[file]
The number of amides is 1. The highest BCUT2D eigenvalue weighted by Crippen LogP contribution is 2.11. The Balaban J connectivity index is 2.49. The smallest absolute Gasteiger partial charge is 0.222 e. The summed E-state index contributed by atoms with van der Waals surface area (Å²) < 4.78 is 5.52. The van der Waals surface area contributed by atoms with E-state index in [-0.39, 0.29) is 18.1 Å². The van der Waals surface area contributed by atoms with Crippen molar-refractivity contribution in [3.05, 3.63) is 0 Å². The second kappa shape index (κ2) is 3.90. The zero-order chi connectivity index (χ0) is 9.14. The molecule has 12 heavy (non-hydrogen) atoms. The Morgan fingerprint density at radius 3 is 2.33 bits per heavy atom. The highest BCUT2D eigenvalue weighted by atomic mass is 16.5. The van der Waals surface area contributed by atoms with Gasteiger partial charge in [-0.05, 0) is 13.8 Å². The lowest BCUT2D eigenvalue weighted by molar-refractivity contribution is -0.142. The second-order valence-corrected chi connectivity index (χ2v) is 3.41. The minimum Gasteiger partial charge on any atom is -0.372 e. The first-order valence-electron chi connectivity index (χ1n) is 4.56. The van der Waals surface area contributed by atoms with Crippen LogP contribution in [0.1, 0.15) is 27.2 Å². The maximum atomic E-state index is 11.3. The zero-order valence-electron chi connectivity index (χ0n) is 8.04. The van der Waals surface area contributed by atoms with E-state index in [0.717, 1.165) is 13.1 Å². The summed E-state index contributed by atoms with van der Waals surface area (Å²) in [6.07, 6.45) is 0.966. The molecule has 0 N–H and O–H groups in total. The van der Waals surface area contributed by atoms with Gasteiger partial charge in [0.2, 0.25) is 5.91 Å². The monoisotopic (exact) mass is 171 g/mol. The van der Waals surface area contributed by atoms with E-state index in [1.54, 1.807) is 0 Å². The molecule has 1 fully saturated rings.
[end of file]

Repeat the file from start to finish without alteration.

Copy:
The number of amides is 1. The highest BCUT2D eigenvalue weighted by Crippen LogP contribution is 2.11. The Balaban J connectivity index is 2.49. The smallest absolute Gasteiger partial charge is 0.222 e. The summed E-state index contributed by atoms with van der Waals surface area (Å²) < 4.78 is 5.52. The van der Waals surface area contributed by atoms with E-state index in [-0.39, 0.29) is 18.1 Å². The van der Waals surface area contributed by atoms with Crippen molar-refractivity contribution in [3.05, 3.63) is 0 Å². The second kappa shape index (κ2) is 3.90. The zero-order chi connectivity index (χ0) is 9.14. The molecule has 12 heavy (non-hydrogen) atoms. The Morgan fingerprint density at radius 3 is 2.33 bits per heavy atom. The highest BCUT2D eigenvalue weighted by atomic mass is 16.5. The van der Waals surface area contributed by atoms with Gasteiger partial charge in [-0.05, 0) is 13.8 Å². The lowest BCUT2D eigenvalue weighted by molar-refractivity contribution is -0.142. The second-order valence-corrected chi connectivity index (χ2v) is 3.41. The minimum Gasteiger partial charge on any atom is -0.372 e. The first-order valence-electron chi connectivity index (χ1n) is 4.56. The van der Waals surface area contributed by atoms with Crippen LogP contribution in [0.1, 0.15) is 27.2 Å². The maximum atomic E-state index is 11.3. The zero-order valence-electron chi connectivity index (χ0n) is 8.04. The van der Waals surface area contributed by atoms with E-state index in [0.717, 1.165) is 13.1 Å². The summed E-state index contributed by atoms with van der Waals surface area (Å²) in [6.07, 6.45) is 0.966. The molecule has 0 N–H and O–H groups in total. The van der Waals surface area contributed by atoms with Gasteiger partial charge in [0.2, 0.25) is 5.91 Å². The monoisotopic (exact) mass is 171 g/mol. The van der Waals surface area contributed by atoms with E-state index in [1.54, 1.807) is 0 Å². The molecule has 1 fully saturated rings.